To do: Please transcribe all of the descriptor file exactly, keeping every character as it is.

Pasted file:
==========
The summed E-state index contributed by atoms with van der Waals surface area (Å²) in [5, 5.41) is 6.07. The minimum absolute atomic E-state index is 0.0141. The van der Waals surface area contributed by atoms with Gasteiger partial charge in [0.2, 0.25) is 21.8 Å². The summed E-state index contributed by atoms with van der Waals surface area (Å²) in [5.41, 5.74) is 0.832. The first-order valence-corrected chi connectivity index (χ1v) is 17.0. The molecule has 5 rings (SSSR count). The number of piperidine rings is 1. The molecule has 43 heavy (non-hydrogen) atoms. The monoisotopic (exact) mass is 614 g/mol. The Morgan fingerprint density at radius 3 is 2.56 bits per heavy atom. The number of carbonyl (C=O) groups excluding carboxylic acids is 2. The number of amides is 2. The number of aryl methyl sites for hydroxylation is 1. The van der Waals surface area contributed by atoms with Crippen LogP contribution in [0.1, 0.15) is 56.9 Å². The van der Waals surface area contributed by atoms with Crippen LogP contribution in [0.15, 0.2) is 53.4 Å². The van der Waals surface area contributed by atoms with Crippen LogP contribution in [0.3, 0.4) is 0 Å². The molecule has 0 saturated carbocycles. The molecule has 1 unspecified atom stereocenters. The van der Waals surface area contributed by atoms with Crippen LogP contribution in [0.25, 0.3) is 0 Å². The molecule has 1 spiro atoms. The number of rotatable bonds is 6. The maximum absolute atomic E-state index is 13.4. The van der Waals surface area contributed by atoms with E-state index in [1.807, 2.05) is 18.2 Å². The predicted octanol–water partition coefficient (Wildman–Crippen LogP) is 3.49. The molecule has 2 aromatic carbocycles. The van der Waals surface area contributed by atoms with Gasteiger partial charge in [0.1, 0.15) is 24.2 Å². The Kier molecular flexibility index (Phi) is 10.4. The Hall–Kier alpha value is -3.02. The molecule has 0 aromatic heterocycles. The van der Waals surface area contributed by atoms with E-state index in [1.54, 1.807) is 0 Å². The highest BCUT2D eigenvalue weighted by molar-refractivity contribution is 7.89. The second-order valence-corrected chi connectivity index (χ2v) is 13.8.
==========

The summed E-state index contributed by atoms with van der Waals surface area (Å²) in [5, 5.41) is 6.07. The minimum absolute atomic E-state index is 0.0141. The van der Waals surface area contributed by atoms with Gasteiger partial charge in [0.2, 0.25) is 21.8 Å². The summed E-state index contributed by atoms with van der Waals surface area (Å²) in [5.41, 5.74) is 0.832. The first-order valence-corrected chi connectivity index (χ1v) is 17.0. The molecule has 5 rings (SSSR count). The number of piperidine rings is 1. The molecule has 43 heavy (non-hydrogen) atoms. The monoisotopic (exact) mass is 614 g/mol. The Morgan fingerprint density at radius 3 is 2.56 bits per heavy atom. The number of carbonyl (C=O) groups excluding carboxylic acids is 2. The number of amides is 2. The number of aryl methyl sites for hydroxylation is 1. The van der Waals surface area contributed by atoms with Crippen LogP contribution in [0.1, 0.15) is 56.9 Å². The van der Waals surface area contributed by atoms with Crippen LogP contribution in [0.15, 0.2) is 53.4 Å². The van der Waals surface area contributed by atoms with Crippen LogP contribution in [0.3, 0.4) is 0 Å². The molecule has 0 saturated carbocycles. The molecule has 1 unspecified atom stereocenters. The van der Waals surface area contributed by atoms with Crippen LogP contribution in [0.25, 0.3) is 0 Å². The molecule has 1 spiro atoms. The number of rotatable bonds is 6. The maximum absolute atomic E-state index is 13.4. The van der Waals surface area contributed by atoms with E-state index in [1.807, 2.05) is 18.2 Å². The predicted octanol–water partition coefficient (Wildman–Crippen LogP) is 3.49. The molecule has 2 aromatic carbocycles. The van der Waals surface area contributed by atoms with Gasteiger partial charge in [0.1, 0.15) is 24.2 Å². The Kier molecular flexibility index (Phi) is 10.4. The Hall–Kier alpha value is -3.02. The molecule has 0 aromatic heterocycles. The van der Waals surface area contributed by atoms with E-state index in [1.54, 1.807) is 0 Å². The highest BCUT2D eigenvalue weighted by molar-refractivity contribution is 7.89. The second-order valence-corrected chi connectivity index (χ2v) is 13.8.